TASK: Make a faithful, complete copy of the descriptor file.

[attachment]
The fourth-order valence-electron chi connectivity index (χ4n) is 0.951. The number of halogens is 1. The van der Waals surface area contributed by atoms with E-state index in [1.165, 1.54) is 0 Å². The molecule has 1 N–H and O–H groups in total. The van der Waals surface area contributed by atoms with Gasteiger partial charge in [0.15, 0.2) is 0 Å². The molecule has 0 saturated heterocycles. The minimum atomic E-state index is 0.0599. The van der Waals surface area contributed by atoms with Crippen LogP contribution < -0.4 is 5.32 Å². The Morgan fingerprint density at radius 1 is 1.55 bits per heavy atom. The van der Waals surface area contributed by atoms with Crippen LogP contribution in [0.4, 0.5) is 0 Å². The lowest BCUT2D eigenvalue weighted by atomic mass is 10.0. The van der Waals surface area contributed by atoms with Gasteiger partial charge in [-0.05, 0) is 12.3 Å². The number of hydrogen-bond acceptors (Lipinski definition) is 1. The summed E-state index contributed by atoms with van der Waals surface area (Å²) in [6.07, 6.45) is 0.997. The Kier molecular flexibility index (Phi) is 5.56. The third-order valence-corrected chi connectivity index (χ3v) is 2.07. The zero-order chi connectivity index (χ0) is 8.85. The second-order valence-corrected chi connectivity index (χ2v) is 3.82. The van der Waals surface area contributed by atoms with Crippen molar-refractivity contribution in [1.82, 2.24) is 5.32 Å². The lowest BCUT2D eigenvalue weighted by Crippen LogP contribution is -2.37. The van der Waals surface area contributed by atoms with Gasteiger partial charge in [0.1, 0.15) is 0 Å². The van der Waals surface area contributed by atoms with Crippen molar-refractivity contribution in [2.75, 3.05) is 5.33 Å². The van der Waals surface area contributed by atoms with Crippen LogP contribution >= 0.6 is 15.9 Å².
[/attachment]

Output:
The fourth-order valence-electron chi connectivity index (χ4n) is 0.951. The number of halogens is 1. The van der Waals surface area contributed by atoms with E-state index in [1.165, 1.54) is 0 Å². The molecule has 1 N–H and O–H groups in total. The van der Waals surface area contributed by atoms with Gasteiger partial charge in [0.15, 0.2) is 0 Å². The molecule has 0 saturated heterocycles. The minimum atomic E-state index is 0.0599. The van der Waals surface area contributed by atoms with Crippen LogP contribution < -0.4 is 5.32 Å². The Morgan fingerprint density at radius 1 is 1.55 bits per heavy atom. The van der Waals surface area contributed by atoms with Crippen LogP contribution in [0.4, 0.5) is 0 Å². The lowest BCUT2D eigenvalue weighted by atomic mass is 10.0. The van der Waals surface area contributed by atoms with Gasteiger partial charge in [-0.05, 0) is 12.3 Å². The number of hydrogen-bond acceptors (Lipinski definition) is 1. The summed E-state index contributed by atoms with van der Waals surface area (Å²) in [6.07, 6.45) is 0.997. The Kier molecular flexibility index (Phi) is 5.56. The third-order valence-corrected chi connectivity index (χ3v) is 2.07. The zero-order chi connectivity index (χ0) is 8.85. The second-order valence-corrected chi connectivity index (χ2v) is 3.82. The van der Waals surface area contributed by atoms with Crippen molar-refractivity contribution in [1.82, 2.24) is 5.32 Å². The lowest BCUT2D eigenvalue weighted by Crippen LogP contribution is -2.37. The van der Waals surface area contributed by atoms with Gasteiger partial charge in [0.1, 0.15) is 0 Å². The van der Waals surface area contributed by atoms with Crippen molar-refractivity contribution in [2.75, 3.05) is 5.33 Å². The van der Waals surface area contributed by atoms with Crippen LogP contribution >= 0.6 is 15.9 Å².